ELI5 Technique. Stands for “Explain it like I’m five years old”. This explanation technique is about simplicity and is especially powerful for explaining technical concepts to non-techies. Tech-savvy people often presume a certain level of technical knowledge of the customer. ELI5 doesn't mean you should address your customers in baby talk. But instead of asking your customer to ZIP a file, for example, you can give the exact directions: “Please right click the file, choose ‘compress’, and send the new ZIP file that is created.”
Empathy is the ability to understand or feel what another person is experiencing. Showing empathy in customer service is essential, because it shows the customer that you care. Jumping straight to the fixing part can make you appear unsympathetic.
Nobody cares how much you know, until they know how much you care.Theodore Roosevelt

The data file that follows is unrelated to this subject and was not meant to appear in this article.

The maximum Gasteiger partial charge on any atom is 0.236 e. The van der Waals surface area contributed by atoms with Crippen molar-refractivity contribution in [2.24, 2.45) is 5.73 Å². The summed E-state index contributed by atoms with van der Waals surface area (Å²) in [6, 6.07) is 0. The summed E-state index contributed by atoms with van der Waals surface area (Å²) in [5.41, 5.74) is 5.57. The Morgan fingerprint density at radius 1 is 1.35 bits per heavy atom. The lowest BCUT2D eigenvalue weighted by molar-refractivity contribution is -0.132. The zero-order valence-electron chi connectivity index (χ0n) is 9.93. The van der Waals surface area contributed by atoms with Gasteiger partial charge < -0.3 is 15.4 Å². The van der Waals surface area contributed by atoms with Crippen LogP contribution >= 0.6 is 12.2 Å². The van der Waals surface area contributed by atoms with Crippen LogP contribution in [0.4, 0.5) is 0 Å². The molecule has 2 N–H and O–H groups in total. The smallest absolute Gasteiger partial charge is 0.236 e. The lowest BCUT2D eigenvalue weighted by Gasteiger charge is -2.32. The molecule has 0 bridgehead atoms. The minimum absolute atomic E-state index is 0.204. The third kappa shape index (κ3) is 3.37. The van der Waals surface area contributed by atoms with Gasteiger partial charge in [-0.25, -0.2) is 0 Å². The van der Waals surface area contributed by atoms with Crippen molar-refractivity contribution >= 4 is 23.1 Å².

Feel, Felt, Found Technique. This technique is used by Apple’s Geniuses — those knowledgeable service reps you'll find in the Apple stores — and was revealed by a leak on Gizmodo as one of the cornerstones of Apple's service approach . When a customer comes with a doubt or complaint, Apple Geniuses are supposed to “empathize their way into a sale”.
- Feel: Empathize with how the customer feels in that moment, and let them know that you understand.
- Felt: Explain that you, too, once felt that way in the past.
- Found: Tell the customer how you found that your concern was actually incorrect.
HEARD Technique. This service failure recovery technique comes from another household name in customer service: Disney. When a customer comes with a complaint, Disney employees follow the “Hear”, “Empathize”, “Apologize”, “Resolve”, and “Diagnose” process .
- Hear. Listen. Give the customer the freedom to share their full, uninterrupted story.
- Empathize. This creates an emotional connection and trust, and shows the intrinsic willingness to offer support.
- Apologize. This can be more important than the solution itself, and is the extension of empathy. Apologizing means that you care and assume ownership of the problem at hand.
- Resolve. Disney advocates speed in resolving the issue, and backs this up by thoroughly training and empowering its employees. Frontend Disney personal almost never has to “ask their boss” to solve an issue, making their machine much more efficient.